Thursday, December 9, 2010

Chris Silva + Lauren Feece, Rubber Swords, Lovers & Fighters, Taller Pr, Philadelphia

This One Will Hold You In Her Arm, These in Their Mouths

Taller Puertorriqueño
Dec. 10 to February 26, 2011
Multi media artists Chris Silva and Lauren Feece in their show “Rubber Swords, Lovers & Fighters,” at Taller Peurtorriqueño through their work channel the spirit of discovery, humor and collaboration.  The young artists Christopher Tavares Siva, who is from Puerto Rico and his partner Lauren Elizabeth Feece, from the United States, have brought to the Lorenzo Homar Gallery installation, paintings, photographs and assemblages with drawings.   The work in the gallery was all done in the last four years from their stay in Puerto Rico.    The title of the show “Rubber Swords, Lovers & Fighters,” is both a nod to Mary Hirsch’s well known quote, “Humor is a rubber sword, it allows you to make a point without drawing blood,” and their collaboration and activism together.  

The installation in the front of the gallery, “This One Will Hold You in Her Arm, These in Their Mouths,” is a combination of found wood discovered on the beach, painted in the bright colors of the Caribbean and cartoon drawings.   It is a sprawling fort like work with drawn blue hands set apart at either end and somber faces staring back at you from walls.  It’s parts seem not to be fastened together but set near each other to create a whole.  Due to its flatness, and the somber simply drawn faces, it has a childlike quality that is both surprising and mysterious.  It could be part of a theater set or a remnant to some youthful fantasy.  Confronting it for the first time I can imagine allowing myself to be lost in its off-handed charm.
The Little Mermaid Realizes the Prince was a Douchebag

In keeping to the tone of the show but in contrast in its scale is the assemblage “The Little Mermaid Realizes the Prince was a Douchebag.”   It is a small work in the form of a flintlock pistol with a dour blue faced woman drawn on scraps of wood.  The painted and worn scraps of wood form the body, a torn sign with the word “agua”(water) in blue block letters form the barrel, and a fin forms the handle with a nail sticking out where the hammer should be.   The object is not large but hangs on the wall like an exclamation point signaling the punchline.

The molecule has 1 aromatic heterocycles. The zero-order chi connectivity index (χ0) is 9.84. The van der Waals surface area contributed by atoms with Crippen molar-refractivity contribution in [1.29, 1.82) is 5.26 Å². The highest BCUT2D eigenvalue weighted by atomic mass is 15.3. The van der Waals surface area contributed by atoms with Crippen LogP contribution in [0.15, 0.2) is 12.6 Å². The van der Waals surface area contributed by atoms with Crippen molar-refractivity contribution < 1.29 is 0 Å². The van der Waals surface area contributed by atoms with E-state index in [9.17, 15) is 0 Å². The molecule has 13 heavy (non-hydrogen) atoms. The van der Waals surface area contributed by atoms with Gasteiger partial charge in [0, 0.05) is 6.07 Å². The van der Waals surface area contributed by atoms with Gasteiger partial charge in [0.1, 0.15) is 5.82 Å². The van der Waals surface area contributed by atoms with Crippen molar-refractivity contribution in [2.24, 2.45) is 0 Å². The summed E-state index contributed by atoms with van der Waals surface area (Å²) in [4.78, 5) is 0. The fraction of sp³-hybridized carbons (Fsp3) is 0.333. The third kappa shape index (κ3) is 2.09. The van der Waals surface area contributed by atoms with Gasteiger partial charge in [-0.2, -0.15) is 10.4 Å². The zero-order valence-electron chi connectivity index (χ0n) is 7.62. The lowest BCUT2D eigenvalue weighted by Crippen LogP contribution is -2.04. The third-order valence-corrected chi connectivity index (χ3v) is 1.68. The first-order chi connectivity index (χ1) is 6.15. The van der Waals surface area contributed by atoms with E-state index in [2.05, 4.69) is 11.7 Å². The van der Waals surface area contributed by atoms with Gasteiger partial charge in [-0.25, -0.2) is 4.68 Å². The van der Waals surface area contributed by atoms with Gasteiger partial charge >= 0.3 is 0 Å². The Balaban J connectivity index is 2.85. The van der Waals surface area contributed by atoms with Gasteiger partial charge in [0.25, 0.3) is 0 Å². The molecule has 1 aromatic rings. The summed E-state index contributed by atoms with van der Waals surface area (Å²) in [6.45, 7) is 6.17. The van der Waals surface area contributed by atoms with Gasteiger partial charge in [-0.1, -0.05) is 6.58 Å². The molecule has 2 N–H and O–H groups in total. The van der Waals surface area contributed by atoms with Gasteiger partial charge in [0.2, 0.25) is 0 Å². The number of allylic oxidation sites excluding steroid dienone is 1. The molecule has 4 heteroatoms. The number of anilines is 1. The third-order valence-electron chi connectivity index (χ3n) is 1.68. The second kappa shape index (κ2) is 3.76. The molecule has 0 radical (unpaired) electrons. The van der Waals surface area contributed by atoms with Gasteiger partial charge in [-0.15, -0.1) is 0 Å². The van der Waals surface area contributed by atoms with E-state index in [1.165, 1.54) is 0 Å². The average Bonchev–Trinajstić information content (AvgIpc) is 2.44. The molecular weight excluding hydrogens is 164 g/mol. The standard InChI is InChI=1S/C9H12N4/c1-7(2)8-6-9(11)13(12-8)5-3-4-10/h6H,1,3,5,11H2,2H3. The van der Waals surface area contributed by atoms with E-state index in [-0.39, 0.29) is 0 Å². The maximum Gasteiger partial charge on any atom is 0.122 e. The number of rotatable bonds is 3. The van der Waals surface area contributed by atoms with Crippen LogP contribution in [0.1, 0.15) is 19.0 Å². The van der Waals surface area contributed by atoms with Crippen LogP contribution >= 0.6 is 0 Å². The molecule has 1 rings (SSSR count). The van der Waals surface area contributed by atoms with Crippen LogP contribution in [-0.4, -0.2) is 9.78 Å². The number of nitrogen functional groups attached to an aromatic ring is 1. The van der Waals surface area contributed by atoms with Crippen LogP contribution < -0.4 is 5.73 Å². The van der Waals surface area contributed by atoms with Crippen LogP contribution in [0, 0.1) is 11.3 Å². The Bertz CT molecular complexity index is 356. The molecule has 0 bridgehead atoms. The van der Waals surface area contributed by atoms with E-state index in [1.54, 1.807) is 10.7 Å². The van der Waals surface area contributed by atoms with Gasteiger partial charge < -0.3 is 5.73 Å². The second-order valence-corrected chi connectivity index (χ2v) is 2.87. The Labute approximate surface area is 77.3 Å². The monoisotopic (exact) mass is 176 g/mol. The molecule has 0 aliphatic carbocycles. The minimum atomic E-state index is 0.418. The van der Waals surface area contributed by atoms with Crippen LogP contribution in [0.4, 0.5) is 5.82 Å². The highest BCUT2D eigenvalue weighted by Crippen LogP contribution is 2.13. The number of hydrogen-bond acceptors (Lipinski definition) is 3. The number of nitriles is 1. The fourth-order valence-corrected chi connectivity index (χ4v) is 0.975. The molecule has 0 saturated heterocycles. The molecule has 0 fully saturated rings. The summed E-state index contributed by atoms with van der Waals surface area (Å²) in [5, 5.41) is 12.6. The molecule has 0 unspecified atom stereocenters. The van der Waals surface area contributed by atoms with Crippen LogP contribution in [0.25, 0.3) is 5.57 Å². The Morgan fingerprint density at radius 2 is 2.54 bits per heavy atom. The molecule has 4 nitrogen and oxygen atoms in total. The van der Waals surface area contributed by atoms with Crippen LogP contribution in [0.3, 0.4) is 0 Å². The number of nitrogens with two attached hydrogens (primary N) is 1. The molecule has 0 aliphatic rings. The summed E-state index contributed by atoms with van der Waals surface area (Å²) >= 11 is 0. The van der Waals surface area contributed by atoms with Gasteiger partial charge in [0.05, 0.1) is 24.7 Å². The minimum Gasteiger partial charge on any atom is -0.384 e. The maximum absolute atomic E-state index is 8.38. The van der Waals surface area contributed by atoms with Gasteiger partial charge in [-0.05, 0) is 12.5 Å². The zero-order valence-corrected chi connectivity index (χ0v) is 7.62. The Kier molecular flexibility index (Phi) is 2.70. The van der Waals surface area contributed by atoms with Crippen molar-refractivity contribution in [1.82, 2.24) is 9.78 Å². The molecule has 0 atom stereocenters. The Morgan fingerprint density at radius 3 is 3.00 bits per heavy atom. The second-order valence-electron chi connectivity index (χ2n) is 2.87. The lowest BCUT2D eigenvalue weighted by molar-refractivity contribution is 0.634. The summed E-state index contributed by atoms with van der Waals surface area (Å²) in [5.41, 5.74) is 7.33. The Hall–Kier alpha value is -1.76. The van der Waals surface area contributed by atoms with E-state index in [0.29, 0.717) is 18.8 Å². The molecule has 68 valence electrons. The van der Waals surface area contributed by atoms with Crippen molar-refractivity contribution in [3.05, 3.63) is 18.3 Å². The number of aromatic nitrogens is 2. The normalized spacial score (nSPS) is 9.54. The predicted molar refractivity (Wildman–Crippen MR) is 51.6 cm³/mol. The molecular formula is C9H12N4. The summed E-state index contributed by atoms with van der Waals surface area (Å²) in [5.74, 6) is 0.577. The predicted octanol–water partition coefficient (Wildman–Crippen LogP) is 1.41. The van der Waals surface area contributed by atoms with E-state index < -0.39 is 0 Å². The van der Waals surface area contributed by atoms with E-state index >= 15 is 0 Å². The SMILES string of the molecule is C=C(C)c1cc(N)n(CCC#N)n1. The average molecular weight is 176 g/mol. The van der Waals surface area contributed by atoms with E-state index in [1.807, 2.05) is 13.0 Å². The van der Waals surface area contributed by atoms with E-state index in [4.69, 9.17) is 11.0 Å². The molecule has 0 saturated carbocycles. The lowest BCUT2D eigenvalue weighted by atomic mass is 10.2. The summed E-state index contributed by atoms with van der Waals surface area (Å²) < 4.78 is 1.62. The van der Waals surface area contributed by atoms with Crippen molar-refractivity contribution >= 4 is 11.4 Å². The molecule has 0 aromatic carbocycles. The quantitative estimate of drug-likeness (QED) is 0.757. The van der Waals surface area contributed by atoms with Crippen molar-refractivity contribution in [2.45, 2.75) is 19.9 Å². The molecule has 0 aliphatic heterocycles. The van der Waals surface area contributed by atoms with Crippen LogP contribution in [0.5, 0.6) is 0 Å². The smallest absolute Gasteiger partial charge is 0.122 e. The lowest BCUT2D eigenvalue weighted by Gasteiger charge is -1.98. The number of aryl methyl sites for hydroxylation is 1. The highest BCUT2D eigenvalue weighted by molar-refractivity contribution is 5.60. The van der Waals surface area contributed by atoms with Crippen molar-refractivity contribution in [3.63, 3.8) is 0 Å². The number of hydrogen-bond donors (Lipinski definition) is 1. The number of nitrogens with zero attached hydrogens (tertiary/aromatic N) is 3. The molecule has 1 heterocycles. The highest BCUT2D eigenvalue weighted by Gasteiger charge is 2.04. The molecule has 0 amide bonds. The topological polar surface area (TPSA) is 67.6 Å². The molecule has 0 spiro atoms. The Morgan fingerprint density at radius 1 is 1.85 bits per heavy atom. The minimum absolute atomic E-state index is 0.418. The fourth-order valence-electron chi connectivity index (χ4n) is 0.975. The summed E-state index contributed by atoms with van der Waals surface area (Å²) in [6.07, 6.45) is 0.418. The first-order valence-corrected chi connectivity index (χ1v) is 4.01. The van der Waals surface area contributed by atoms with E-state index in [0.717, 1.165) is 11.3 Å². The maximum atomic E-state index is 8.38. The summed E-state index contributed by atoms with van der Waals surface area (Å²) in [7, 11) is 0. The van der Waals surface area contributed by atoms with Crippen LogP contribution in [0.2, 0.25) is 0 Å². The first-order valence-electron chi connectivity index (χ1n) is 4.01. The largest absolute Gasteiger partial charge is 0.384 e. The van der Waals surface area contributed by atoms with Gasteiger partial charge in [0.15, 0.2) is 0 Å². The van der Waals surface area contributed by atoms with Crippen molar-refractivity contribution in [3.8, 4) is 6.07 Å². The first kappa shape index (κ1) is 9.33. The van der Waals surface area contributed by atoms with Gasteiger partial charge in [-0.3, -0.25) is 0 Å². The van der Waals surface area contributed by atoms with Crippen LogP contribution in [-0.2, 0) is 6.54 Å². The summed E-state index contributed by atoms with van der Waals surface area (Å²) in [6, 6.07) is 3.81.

Sour Outlook Briefly Disarmed By Oh Holy Shit Life is Beautiful Moment
To look at their work is to think of the time they are from. They are children of the age of Takashi Murakami.  They are children of assemblages that mix history with artifacts, that cross cultures with abandon.  Where high art meets Estsy.  Where differences may be irrelevant, and function will always succumb to style.  To reflect on their scale and use of medium is to explore a certain mindset.  On the walls are individually painted skateboards.  Next to them is an assemblage that seems almost to be a toy truck.  Not far from it is a square work constructed of found wood and paper that would seem tame if not for its title,  Sour Outlook Briefly Disarmed By Oh Holy Shit Life Is Beautiful Moment."  To take in the show as whole and accounting for their collaboration is to see the formation of a life style, a point of view, a melding that tries to be hopeful while being both playful and somber at the same time.  The found materials in the installation are from the beaches of Peurto Rico, far from individually painted skateboards taken from an urban landscape.  The cartoon imagery is from the rectangular TV screen that seemingly unites it all.    The show starts from the installation and spreads itself out, and we are forced either to laugh or cry at its easygoing disjunction.